Intuitions are inclinations to believe

Philosophical Studies 145 (1):89 - 109 (2009)
Download Edit this record How to cite View on PhilPapers
Abstract
Advocates of the use of intuitions in philosophy argue that they are treated as evidence because they are evidential. Their opponents agree that they are treated as evidence, but argue that they should not be so used, since they are the wrong kinds of things. In contrast to both, we argue that, despite appearances, intuitions are not treated as evidence in philosophy whether or not they should be. Our positive account is that intuitions are a subclass of inclinations to believe. Our thesis explains why intuitions play a role in persuasion and inquiry, without conceding that they are evidential. The account also makes predictions about the structure of intuitions that are confirmed by independent arguments.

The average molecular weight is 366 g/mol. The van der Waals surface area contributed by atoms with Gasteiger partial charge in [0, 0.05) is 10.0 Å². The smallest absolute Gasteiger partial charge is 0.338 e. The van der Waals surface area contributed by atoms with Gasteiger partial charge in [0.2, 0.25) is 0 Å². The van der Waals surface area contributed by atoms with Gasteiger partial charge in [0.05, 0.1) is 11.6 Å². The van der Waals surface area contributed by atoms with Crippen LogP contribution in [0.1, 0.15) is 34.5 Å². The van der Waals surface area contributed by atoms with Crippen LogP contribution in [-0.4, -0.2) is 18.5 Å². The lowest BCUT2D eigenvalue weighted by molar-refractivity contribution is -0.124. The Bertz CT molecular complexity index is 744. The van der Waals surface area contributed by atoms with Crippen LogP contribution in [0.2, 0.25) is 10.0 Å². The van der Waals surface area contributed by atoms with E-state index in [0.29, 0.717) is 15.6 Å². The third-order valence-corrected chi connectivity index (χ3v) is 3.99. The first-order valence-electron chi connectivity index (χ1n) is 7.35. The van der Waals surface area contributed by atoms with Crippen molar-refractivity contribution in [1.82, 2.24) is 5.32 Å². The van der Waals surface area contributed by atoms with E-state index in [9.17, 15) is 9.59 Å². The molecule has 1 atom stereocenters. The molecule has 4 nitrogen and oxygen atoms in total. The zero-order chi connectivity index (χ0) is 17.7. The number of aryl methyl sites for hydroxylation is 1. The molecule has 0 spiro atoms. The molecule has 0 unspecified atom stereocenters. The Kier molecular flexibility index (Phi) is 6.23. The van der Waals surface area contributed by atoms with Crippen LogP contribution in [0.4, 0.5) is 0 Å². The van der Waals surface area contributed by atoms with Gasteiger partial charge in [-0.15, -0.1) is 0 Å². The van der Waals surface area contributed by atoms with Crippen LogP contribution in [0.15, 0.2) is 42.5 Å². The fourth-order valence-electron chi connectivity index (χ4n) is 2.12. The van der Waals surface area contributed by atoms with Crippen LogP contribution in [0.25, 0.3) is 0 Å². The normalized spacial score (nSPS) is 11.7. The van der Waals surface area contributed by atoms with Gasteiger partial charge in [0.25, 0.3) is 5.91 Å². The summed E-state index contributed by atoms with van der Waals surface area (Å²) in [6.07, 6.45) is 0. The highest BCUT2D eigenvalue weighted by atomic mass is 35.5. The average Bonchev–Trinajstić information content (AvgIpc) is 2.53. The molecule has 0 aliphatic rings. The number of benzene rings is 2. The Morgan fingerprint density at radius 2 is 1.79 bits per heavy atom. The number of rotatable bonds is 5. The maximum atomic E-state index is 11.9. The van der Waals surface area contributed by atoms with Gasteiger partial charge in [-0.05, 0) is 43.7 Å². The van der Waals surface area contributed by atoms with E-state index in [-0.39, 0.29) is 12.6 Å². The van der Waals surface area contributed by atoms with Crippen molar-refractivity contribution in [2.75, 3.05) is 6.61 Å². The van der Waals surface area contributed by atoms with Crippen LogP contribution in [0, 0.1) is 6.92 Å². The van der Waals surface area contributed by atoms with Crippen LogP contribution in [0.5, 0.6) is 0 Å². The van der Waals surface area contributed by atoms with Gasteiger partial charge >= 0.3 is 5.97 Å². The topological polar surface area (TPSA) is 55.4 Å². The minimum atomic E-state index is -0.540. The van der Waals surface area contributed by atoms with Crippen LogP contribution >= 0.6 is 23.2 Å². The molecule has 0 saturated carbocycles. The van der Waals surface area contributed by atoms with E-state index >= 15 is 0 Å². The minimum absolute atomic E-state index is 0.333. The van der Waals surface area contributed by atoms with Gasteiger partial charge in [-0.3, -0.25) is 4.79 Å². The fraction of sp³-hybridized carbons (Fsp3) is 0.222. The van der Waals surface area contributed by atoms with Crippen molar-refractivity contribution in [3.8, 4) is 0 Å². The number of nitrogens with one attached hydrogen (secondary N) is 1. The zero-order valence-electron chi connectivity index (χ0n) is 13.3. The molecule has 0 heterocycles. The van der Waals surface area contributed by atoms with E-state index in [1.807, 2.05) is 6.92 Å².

PhilPapers/Archive ID
EARIAI
Upload history
First archival date: 2009-02-02
Latest version: 8 (2009-02-02)
View other versions
Added to PP index
2009-02-03

Total views
1,512 ( #2,508 of 2,444,576 )

Recent downloads (6 months)
58 ( #11,406 of 2,444,576 )

How can I increase my downloads?

Downloads since first upload
This graph includes both downloads from PhilArchive and clicks on external links on PhilPapers.